The embedded finance sector is exploding as more and more businesses look to integrate financial services into their core offerings. At a high level, embedded finance solutions help traditionally non-financial technology companies layer financial products and services into their core platforms in a seamless, cost-effective, and user-friendly way. While embedded finance models can take different forms, one group we at Accion Venture Lab are excited about are the “enablers” – the companies that work with (oftentimes non-financial) technology platforms to enable the provision of financial services and products to end customers. Customers using these platforms – mostly individual consumers or small businesses – can then access these financial products where they’re already transacting, which reduces friction costs of seeking those much-needed products (e.g., credit, insurance) elsewhere. 

At Accion Venture Lab, we are particularly excited about the new wave of embedded finance offerings being introduced in historically underbanked markets. We’ve invested in several early-stage companies acting as “enablers,” tapping into spaces like the African insurance market (via portfolio company, Lami) or the Brazilian SME financing space (via portfolio company, Dinie). When consumers and small businesses can more easily access financial products and services, they are able to improve their livelihoods and embark on the journey toward sustainable financial health. But for these embedded finance solutions to provide real value to end customers, they have to establish strong partnerships with the platforms that help them access those customers.

For early-stage fintech startups building embedded solutions, it’s common to be opportunistic and accept a platform’s invitation to integrate your financial solution. And for the sake of cash flow and customer acquisition, many startups take the bait.

But as we’ve seen many startups head down this path, we think it’s all the more essential to have a system in place for evaluating and prioritizing your prospective integration partners. At Accion Venture Lab, we work with our embedded finance portfolio companies to help them craft their own “prospective partner scoring system” using tools we’ve built internally. We’ve designed this system to help companies think through which eligibility criteria are most important when vetting a partner (and further, the weight or importance that each criterion holds).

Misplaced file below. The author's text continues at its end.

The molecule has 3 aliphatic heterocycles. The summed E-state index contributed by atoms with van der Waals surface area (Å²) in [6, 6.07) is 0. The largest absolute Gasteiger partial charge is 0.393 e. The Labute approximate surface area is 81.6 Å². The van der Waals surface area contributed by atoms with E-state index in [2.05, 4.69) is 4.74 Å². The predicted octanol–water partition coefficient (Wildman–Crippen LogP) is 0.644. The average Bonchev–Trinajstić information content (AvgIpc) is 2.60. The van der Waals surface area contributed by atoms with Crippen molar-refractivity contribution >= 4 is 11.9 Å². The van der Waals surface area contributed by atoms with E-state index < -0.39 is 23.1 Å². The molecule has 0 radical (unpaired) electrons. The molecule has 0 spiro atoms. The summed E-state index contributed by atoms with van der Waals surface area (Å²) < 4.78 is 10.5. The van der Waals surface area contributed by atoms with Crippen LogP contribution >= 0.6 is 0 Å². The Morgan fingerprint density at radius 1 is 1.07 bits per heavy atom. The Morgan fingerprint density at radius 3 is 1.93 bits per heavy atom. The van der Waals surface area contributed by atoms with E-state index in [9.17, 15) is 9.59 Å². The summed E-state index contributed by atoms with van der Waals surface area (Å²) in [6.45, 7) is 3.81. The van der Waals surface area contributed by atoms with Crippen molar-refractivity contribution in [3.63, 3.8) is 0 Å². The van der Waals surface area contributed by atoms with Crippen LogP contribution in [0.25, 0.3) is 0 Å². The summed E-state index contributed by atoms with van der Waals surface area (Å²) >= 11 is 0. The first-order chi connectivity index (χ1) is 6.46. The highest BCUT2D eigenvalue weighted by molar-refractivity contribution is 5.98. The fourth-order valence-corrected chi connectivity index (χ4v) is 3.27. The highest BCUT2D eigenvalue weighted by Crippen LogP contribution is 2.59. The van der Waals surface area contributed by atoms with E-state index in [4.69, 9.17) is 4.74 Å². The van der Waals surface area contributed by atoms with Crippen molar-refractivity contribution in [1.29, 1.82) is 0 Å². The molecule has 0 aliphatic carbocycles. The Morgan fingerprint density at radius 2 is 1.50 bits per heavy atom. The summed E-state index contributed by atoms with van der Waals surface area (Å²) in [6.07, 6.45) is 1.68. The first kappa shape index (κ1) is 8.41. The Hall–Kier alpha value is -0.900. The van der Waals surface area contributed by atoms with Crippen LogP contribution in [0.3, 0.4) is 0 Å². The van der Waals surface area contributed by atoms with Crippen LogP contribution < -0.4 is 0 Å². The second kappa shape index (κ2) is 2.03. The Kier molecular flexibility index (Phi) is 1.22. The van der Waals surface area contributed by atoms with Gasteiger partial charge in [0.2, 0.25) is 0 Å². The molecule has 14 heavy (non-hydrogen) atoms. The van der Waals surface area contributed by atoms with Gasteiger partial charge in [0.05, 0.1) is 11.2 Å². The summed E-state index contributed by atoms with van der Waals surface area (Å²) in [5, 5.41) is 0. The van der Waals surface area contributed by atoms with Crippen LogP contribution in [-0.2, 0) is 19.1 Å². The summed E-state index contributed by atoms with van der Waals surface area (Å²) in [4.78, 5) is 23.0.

Understanding how to prioritize partnership opportunities as they arise can be a strategic advantage and also save you from operational headaches in the future.

Evaluating startup partnerships: what to keep in mind

For an embedded finance product, there are some clear advantages to finding the right platform partner. First, access to in-platform data on existing customers can help with more automated and effective credit decision-making. Second, platform partners allow embedded fintech players to meet customers where they already are, reducing per-customer acquisition costs. And third, platforms usually possess tested technologies and messaging that they can use to market products to their customer base seamlessly.

But this isn’t a one-sided relationship – platform partners also benefit from working with embedded finance startups. Throughout our work with our embedded finance companies, we’ve found that the main value proposition for the platform is increased customer engagement and stickiness. The ability to offer financial services to end customers helps the platform remain competitive, increase revenue per user, and meet customer demands for financial services and products. Partnering with an embedded finance startup also means platforms can avoid jumping through regulatory and licensing hoops to become lenders or insurance providers themselves, allowing them to focus instead on optimizing their core product.

As early-stage startups, you need to ensure your platform partners meet specific criteria to achieve mutual benefit. Partners should not only provide a seamless end-customer experience and fair revenue sharing, but they should also align with your company’s values and, ultimately, support your long-term goals.

Here are a few things to think about when evaluating potential partners:

1. Does your partner’s reputation align with your values?